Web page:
This is the story of Amer, a former Syrian school teacher who ended up in Belarus from Damascus in search of a better future in Europe. He has been living in a basement on the outskirts of Minsk while waiting for a call from a smuggler who is supposed to take him to Germany.
In a basement on the outskirts of Minsk, Amer, 31, has been waiting for days for the call of a people smuggler who should take him to Germany through Poland or by crossing Russia and Finland.
Amer used to be a school teacher in Syria. His story is one of thousands of others of Syrians, Afghans, Lebanes and Iraqis who have traveled to the border area between Belarus and Poland and now find themselves trapped -- stranded between countries and caught up in a political crisis between Minsk and the European Union.
Contrary to his friend Mahmud, who has already arrived in Germany, Amer hasn't been able to cross the border yet. And now, as he waits in an indefinite place on the outskirts of Minsk, he has no idea what is lying ahead on the other side of the barbed wire, if he will ever be able to cross it. But he is sure that he does not intend to go back to Syria.
I fled Syria but 'now I am trapped again'
The story of his escape started in October when he took courage and followed the example of an acquaintance who advised him to go to Minsk and, from there, to travel to Germany.
Amer hadn't been able to make ends meet in Syria for a while. More than war and the pandemic, his life had become unsustainable in Syria. Hit by US sanctions the country's economy slumped and the lira plunged to new lows against the dollar. Amer's salary "of starvation" was increasingly reduced.
"I wanted to escape from the trap in Syria," he said over the phone from Minsk. "But now I am in another trap."
He paid 3,500 dollars, which he raised thanks to his family, for a trip organized by a "travel agency" as part of a package that included a visa to enter Belarus, a one-way plane ticket and a few nights in a hotel in Minsk.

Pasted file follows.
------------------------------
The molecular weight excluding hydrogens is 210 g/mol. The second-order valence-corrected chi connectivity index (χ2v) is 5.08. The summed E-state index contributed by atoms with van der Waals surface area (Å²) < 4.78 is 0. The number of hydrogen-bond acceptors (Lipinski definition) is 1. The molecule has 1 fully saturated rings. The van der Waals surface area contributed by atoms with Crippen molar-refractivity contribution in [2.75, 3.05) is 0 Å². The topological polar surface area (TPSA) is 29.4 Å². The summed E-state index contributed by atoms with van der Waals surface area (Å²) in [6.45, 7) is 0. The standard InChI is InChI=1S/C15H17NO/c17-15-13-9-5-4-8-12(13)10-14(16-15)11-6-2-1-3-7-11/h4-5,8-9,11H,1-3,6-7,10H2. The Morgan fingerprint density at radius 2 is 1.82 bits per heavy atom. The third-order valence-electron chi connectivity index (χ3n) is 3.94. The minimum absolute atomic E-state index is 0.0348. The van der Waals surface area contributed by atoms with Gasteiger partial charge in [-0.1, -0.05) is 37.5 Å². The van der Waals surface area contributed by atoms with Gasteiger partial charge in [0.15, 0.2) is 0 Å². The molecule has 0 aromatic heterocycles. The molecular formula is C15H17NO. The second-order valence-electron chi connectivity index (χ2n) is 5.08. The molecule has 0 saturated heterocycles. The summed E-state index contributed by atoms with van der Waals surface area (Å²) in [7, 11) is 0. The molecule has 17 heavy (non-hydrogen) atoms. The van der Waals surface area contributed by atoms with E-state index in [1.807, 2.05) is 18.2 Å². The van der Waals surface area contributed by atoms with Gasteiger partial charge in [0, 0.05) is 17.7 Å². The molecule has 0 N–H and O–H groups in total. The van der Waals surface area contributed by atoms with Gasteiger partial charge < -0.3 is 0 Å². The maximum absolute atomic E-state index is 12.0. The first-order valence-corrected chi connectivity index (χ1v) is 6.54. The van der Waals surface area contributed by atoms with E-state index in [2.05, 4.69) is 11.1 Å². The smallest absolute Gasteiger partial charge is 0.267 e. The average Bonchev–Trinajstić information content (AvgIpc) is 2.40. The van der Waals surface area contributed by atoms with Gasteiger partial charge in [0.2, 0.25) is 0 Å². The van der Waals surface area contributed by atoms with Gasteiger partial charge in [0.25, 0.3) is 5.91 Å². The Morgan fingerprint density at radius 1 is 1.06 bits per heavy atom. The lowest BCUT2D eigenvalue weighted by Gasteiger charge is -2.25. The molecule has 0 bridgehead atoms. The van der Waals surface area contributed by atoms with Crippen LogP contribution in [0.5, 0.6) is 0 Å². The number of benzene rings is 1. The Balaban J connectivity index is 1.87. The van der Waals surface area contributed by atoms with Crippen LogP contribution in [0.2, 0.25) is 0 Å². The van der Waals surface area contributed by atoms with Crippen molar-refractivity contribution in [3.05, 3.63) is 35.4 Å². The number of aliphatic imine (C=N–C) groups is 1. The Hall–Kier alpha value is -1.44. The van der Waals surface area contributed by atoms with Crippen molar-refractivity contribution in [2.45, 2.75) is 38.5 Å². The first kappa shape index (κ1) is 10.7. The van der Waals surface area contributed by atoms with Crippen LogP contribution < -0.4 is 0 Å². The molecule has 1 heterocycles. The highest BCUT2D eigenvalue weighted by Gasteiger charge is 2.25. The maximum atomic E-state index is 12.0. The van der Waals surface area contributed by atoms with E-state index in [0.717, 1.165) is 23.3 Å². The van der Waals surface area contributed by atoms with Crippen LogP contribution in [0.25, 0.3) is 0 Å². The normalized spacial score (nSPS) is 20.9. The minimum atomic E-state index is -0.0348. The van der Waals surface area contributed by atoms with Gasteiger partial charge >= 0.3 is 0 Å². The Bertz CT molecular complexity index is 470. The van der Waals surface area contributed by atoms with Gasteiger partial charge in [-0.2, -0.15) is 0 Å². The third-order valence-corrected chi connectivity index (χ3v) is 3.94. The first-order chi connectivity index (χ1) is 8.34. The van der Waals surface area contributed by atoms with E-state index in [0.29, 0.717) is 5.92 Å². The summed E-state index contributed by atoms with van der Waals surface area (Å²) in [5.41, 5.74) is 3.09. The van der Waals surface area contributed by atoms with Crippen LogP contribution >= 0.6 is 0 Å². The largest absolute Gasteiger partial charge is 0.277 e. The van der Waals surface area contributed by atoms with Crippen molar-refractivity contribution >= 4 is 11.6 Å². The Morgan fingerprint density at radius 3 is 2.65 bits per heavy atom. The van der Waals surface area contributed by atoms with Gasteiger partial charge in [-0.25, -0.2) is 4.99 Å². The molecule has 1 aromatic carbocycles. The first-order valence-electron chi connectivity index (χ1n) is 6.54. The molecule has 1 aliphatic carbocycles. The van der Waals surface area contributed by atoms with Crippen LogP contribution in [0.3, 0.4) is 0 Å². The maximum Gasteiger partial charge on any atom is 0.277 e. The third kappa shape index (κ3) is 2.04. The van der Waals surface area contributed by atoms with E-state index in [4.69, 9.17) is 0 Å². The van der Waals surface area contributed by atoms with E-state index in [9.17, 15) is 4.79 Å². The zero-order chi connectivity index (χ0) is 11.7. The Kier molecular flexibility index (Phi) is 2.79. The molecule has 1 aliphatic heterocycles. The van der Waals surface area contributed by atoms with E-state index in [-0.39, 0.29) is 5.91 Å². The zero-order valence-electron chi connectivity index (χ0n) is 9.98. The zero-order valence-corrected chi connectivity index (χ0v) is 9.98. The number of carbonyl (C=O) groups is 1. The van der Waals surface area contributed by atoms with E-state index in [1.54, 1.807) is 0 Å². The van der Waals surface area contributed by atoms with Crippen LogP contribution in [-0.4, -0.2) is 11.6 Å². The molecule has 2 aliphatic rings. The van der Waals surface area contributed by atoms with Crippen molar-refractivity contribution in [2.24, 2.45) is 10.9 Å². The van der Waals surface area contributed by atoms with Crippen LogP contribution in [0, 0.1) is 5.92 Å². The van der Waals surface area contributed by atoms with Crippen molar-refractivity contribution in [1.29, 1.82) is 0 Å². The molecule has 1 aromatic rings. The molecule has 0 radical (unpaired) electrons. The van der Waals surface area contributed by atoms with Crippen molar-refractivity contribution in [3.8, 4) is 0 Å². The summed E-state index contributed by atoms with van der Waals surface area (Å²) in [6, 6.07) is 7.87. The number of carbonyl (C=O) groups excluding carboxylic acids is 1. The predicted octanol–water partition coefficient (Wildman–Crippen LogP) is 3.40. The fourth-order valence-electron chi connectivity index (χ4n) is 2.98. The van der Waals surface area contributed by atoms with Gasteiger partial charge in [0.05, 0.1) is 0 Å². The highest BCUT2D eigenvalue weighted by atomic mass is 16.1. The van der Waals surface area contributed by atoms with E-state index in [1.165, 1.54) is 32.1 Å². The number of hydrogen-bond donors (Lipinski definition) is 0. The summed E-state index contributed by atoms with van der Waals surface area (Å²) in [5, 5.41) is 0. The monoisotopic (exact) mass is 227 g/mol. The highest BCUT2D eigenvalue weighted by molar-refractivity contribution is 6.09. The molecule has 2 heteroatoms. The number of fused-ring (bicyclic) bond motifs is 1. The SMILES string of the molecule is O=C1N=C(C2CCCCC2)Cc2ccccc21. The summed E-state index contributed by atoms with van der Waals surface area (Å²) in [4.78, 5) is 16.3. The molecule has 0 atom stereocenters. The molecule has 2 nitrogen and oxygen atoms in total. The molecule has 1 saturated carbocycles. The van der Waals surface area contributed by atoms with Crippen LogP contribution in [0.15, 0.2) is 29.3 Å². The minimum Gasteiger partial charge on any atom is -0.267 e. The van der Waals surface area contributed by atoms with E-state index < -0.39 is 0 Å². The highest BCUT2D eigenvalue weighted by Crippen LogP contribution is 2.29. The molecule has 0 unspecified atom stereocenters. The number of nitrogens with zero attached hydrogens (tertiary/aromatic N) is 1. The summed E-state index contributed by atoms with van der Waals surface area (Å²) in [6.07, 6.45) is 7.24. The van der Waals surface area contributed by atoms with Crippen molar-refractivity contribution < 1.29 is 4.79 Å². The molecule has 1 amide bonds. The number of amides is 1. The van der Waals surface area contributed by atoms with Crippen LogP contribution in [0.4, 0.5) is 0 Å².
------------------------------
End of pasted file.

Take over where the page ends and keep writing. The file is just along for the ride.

He left on October 27. He carried a bag with his last savings -- 1,000 dollars -- a cell phone and a few sandwiches. He was asked where he was travelling when officials checked his passport in Damascus.
He told the truth: "I am going to Germany."
"Lucky you," the Syrian policeman reportedly told him.
He was welcomed differently when he arrived at the airport in Minsk, after travelling on a full plane "with mainly families, as well as many youths: we landed at 7 at night and we left the airport the following morning," said Amer, who still remembers how police treated them.
"There were Syrians, Lebanese, Iraqis, Afghans, they moved us from one side to the other like a flock of sheep."
Waiting for a call to cross the border
Outside the terminal, the majority of people "travelled toward the border (with Poland) because they had taken agreements with smugglers," said Amer, who instead arrived too late.
"My friend Mahmud, who paid another 2,500 dollars to traffickers, was able to pass when Belarusian soldiers were still raising the barbed wire. He crossed into Poland and then Germany."
Amer and the others were "left 20 kilometers from the border by the taxi driver. We walked in the dark through the woods for hours and when we arrived we thought soldiers would let us pass. Instead, they hit us and took our cigarettes."
Amer and his group returned to Minsk, first on foot and then paying 100 dollars to a taxi driver. From the taxi, he called an Arab mediator he had met outside the hotel the first night.
"Through him we rented a basement for 1,000 dollars", he said. Now Amer and his companions are waiting for a call to return to the border. "Or we could go to Russia and from there to Finland. We sure won't go back to Syria," he said.